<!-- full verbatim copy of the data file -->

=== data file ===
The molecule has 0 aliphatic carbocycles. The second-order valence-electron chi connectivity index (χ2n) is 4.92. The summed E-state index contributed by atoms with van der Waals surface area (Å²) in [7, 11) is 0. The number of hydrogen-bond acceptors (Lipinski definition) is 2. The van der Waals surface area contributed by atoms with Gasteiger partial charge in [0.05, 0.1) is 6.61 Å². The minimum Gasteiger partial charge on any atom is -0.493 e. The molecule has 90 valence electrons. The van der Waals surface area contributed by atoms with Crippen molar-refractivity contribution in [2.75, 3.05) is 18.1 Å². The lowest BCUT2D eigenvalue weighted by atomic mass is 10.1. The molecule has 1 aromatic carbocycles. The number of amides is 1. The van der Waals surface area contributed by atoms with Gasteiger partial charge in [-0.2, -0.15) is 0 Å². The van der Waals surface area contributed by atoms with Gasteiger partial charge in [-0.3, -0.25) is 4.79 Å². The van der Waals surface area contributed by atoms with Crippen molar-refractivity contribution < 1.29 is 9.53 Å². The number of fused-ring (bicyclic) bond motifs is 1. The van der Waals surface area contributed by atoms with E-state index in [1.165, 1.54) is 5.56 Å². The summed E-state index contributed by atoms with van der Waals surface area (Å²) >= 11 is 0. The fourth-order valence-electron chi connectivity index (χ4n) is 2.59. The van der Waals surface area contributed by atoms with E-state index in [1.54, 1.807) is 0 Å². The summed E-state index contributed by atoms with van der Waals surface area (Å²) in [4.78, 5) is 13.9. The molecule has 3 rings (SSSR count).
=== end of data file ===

The molecule has 0 aliphatic carbocycles. The second-order valence-electron chi connectivity index (χ2n) is 4.92. The summed E-state index contributed by atoms with van der Waals surface area (Å²) in [7, 11) is 0. The number of hydrogen-bond acceptors (Lipinski definition) is 2. The van der Waals surface area contributed by atoms with Gasteiger partial charge in [0.05, 0.1) is 6.61 Å². The minimum Gasteiger partial charge on any atom is -0.493 e. The molecule has 90 valence electrons. The van der Waals surface area contributed by atoms with Crippen molar-refractivity contribution in [2.75, 3.05) is 18.1 Å². The lowest BCUT2D eigenvalue weighted by atomic mass is 10.1. The molecule has 1 aromatic carbocycles. The number of amides is 1. The van der Waals surface area contributed by atoms with Gasteiger partial charge in [-0.2, -0.15) is 0 Å². The van der Waals surface area contributed by atoms with Gasteiger partial charge in [-0.3, -0.25) is 4.79 Å². The van der Waals surface area contributed by atoms with Crippen molar-refractivity contribution < 1.29 is 9.53 Å². The number of fused-ring (bicyclic) bond motifs is 1. The van der Waals surface area contributed by atoms with E-state index in [1.165, 1.54) is 5.56 Å². The summed E-state index contributed by atoms with van der Waals surface area (Å²) >= 11 is 0. The fourth-order valence-electron chi connectivity index (χ4n) is 2.59. The van der Waals surface area contributed by atoms with E-state index in [1.54, 1.807) is 0 Å². The summed E-state index contributed by atoms with van der Waals surface area (Å²) in [4.78, 5) is 13.9. The molecule has 3 rings (SSSR count).